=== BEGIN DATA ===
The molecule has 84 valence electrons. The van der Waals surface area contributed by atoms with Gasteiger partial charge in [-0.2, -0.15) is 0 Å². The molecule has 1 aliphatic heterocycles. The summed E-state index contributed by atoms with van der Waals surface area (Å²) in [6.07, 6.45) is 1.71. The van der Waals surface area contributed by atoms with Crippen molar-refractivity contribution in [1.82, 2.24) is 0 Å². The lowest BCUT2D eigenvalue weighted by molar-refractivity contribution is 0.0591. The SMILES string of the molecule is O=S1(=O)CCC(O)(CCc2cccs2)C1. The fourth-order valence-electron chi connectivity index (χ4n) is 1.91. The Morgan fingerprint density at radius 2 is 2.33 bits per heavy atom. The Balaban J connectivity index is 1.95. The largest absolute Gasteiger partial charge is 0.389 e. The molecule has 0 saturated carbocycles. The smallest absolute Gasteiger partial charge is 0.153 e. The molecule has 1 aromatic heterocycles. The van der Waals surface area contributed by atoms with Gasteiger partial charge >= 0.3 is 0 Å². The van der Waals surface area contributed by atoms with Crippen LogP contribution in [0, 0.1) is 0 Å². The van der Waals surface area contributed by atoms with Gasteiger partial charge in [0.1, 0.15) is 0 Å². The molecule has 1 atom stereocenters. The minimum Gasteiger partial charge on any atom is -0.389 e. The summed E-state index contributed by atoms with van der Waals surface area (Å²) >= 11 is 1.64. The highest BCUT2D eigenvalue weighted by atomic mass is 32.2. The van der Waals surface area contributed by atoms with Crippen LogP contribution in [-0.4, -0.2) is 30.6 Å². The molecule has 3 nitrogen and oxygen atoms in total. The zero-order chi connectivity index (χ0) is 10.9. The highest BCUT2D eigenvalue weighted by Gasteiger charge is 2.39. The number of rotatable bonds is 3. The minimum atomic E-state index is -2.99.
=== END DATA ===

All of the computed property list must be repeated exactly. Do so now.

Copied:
The molecule has 84 valence electrons. The van der Waals surface area contributed by atoms with Gasteiger partial charge in [-0.2, -0.15) is 0 Å². The molecule has 1 aliphatic heterocycles. The summed E-state index contributed by atoms with van der Waals surface area (Å²) in [6.07, 6.45) is 1.71. The van der Waals surface area contributed by atoms with Crippen molar-refractivity contribution in [1.82, 2.24) is 0 Å². The lowest BCUT2D eigenvalue weighted by molar-refractivity contribution is 0.0591. The SMILES string of the molecule is O=S1(=O)CCC(O)(CCc2cccs2)C1. The fourth-order valence-electron chi connectivity index (χ4n) is 1.91. The Morgan fingerprint density at radius 2 is 2.33 bits per heavy atom. The Balaban J connectivity index is 1.95. The largest absolute Gasteiger partial charge is 0.389 e. The molecule has 0 saturated carbocycles. The smallest absolute Gasteiger partial charge is 0.153 e. The molecule has 1 aromatic heterocycles. The van der Waals surface area contributed by atoms with Gasteiger partial charge >= 0.3 is 0 Å². The van der Waals surface area contributed by atoms with Crippen LogP contribution in [0, 0.1) is 0 Å². The van der Waals surface area contributed by atoms with Gasteiger partial charge in [0.1, 0.15) is 0 Å². The molecule has 1 atom stereocenters. The minimum Gasteiger partial charge on any atom is -0.389 e. The summed E-state index contributed by atoms with van der Waals surface area (Å²) >= 11 is 1.64. The highest BCUT2D eigenvalue weighted by atomic mass is 32.2. The van der Waals surface area contributed by atoms with Crippen LogP contribution in [-0.4, -0.2) is 30.6 Å². The molecule has 3 nitrogen and oxygen atoms in total. The zero-order chi connectivity index (χ0) is 10.9. The highest BCUT2D eigenvalue weighted by Gasteiger charge is 2.39. The number of rotatable bonds is 3. The minimum atomic E-state index is -2.99.